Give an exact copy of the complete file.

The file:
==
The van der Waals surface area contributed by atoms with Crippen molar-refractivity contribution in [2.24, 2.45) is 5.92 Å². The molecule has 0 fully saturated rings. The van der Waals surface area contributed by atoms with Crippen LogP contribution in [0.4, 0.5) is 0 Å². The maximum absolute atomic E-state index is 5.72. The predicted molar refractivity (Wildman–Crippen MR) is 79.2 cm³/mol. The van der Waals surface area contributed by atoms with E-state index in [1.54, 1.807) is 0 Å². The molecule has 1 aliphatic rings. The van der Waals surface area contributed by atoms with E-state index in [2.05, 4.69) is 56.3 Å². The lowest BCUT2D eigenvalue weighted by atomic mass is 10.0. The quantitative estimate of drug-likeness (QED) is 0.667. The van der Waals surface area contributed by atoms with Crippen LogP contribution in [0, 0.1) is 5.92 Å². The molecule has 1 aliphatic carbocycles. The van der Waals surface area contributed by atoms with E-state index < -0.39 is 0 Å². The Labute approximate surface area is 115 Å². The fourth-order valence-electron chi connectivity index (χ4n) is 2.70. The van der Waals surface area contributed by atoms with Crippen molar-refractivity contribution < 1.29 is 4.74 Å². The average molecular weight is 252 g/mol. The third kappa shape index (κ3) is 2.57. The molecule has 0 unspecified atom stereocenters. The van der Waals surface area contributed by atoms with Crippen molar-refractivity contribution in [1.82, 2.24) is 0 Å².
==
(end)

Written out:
The van der Waals surface area contributed by atoms with Crippen molar-refractivity contribution in [2.24, 2.45) is 5.92 Å². The molecule has 0 fully saturated rings. The van der Waals surface area contributed by atoms with Crippen LogP contribution in [0.4, 0.5) is 0 Å². The maximum absolute atomic E-state index is 5.72. The predicted molar refractivity (Wildman–Crippen MR) is 79.2 cm³/mol. The van der Waals surface area contributed by atoms with E-state index in [1.54, 1.807) is 0 Å². The molecule has 1 aliphatic rings. The van der Waals surface area contributed by atoms with E-state index in [2.05, 4.69) is 56.3 Å². The lowest BCUT2D eigenvalue weighted by atomic mass is 10.0. The quantitative estimate of drug-likeness (QED) is 0.667. The van der Waals surface area contributed by atoms with Crippen LogP contribution in [0, 0.1) is 5.92 Å². The molecule has 1 aliphatic carbocycles. The van der Waals surface area contributed by atoms with E-state index < -0.39 is 0 Å². The Labute approximate surface area is 115 Å². The fourth-order valence-electron chi connectivity index (χ4n) is 2.70. The van der Waals surface area contributed by atoms with Crippen molar-refractivity contribution < 1.29 is 4.74 Å². The average molecular weight is 252 g/mol. The third kappa shape index (κ3) is 2.57. The molecule has 0 unspecified atom stereocenters. The van der Waals surface area contributed by atoms with Crippen molar-refractivity contribution in [1.82, 2.24) is 0 Å².